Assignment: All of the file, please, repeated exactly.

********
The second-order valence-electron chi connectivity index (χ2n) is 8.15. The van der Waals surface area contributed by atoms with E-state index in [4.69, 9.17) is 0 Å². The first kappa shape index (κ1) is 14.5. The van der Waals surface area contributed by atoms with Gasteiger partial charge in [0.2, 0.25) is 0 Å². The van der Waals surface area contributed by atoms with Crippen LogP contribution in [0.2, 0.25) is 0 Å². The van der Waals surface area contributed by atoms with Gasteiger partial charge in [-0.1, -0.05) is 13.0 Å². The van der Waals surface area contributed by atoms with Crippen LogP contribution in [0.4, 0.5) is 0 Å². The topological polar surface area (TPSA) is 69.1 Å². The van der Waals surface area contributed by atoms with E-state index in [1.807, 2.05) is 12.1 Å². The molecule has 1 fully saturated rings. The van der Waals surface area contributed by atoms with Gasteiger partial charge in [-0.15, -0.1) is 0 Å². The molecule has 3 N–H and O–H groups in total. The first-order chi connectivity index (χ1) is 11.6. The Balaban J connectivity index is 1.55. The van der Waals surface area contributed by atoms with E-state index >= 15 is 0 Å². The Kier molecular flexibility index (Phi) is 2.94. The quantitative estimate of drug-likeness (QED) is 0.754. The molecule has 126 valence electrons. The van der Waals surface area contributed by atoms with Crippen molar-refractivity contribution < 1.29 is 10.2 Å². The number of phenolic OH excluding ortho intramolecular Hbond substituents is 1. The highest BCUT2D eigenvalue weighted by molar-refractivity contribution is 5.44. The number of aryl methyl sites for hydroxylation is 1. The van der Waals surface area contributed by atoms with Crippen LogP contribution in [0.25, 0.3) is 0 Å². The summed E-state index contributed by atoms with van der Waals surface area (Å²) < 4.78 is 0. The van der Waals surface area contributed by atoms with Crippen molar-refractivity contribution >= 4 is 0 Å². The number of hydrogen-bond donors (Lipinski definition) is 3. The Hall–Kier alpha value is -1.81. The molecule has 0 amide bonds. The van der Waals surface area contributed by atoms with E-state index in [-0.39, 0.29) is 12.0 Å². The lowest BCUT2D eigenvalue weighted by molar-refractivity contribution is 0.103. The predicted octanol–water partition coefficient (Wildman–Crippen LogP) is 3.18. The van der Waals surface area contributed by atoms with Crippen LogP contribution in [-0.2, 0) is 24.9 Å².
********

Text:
The second-order valence-electron chi connectivity index (χ2n) is 8.15. The van der Waals surface area contributed by atoms with E-state index in [4.69, 9.17) is 0 Å². The first kappa shape index (κ1) is 14.5. The van der Waals surface area contributed by atoms with Gasteiger partial charge in [0.2, 0.25) is 0 Å². The van der Waals surface area contributed by atoms with Crippen LogP contribution in [0.2, 0.25) is 0 Å². The van der Waals surface area contributed by atoms with Gasteiger partial charge in [-0.1, -0.05) is 13.0 Å². The van der Waals surface area contributed by atoms with Crippen LogP contribution in [0.4, 0.5) is 0 Å². The topological polar surface area (TPSA) is 69.1 Å². The van der Waals surface area contributed by atoms with E-state index in [1.807, 2.05) is 12.1 Å². The molecule has 1 fully saturated rings. The van der Waals surface area contributed by atoms with Gasteiger partial charge in [-0.15, -0.1) is 0 Å². The molecule has 3 N–H and O–H groups in total. The first-order chi connectivity index (χ1) is 11.6. The Balaban J connectivity index is 1.55. The van der Waals surface area contributed by atoms with E-state index >= 15 is 0 Å². The Kier molecular flexibility index (Phi) is 2.94. The quantitative estimate of drug-likeness (QED) is 0.754. The molecule has 126 valence electrons. The van der Waals surface area contributed by atoms with Crippen molar-refractivity contribution < 1.29 is 10.2 Å². The number of phenolic OH excluding ortho intramolecular Hbond substituents is 1. The highest BCUT2D eigenvalue weighted by molar-refractivity contribution is 5.44. The number of aryl methyl sites for hydroxylation is 1. The van der Waals surface area contributed by atoms with Crippen LogP contribution in [0.25, 0.3) is 0 Å². The summed E-state index contributed by atoms with van der Waals surface area (Å²) < 4.78 is 0. The van der Waals surface area contributed by atoms with Crippen molar-refractivity contribution >= 4 is 0 Å². The number of hydrogen-bond donors (Lipinski definition) is 3. The Hall–Kier alpha value is -1.81. The molecule has 0 amide bonds. The van der Waals surface area contributed by atoms with E-state index in [-0.39, 0.29) is 12.0 Å². The lowest BCUT2D eigenvalue weighted by molar-refractivity contribution is 0.103. The predicted octanol–water partition coefficient (Wildman–Crippen LogP) is 3.18. The van der Waals surface area contributed by atoms with Crippen LogP contribution in [-0.2, 0) is 24.9 Å².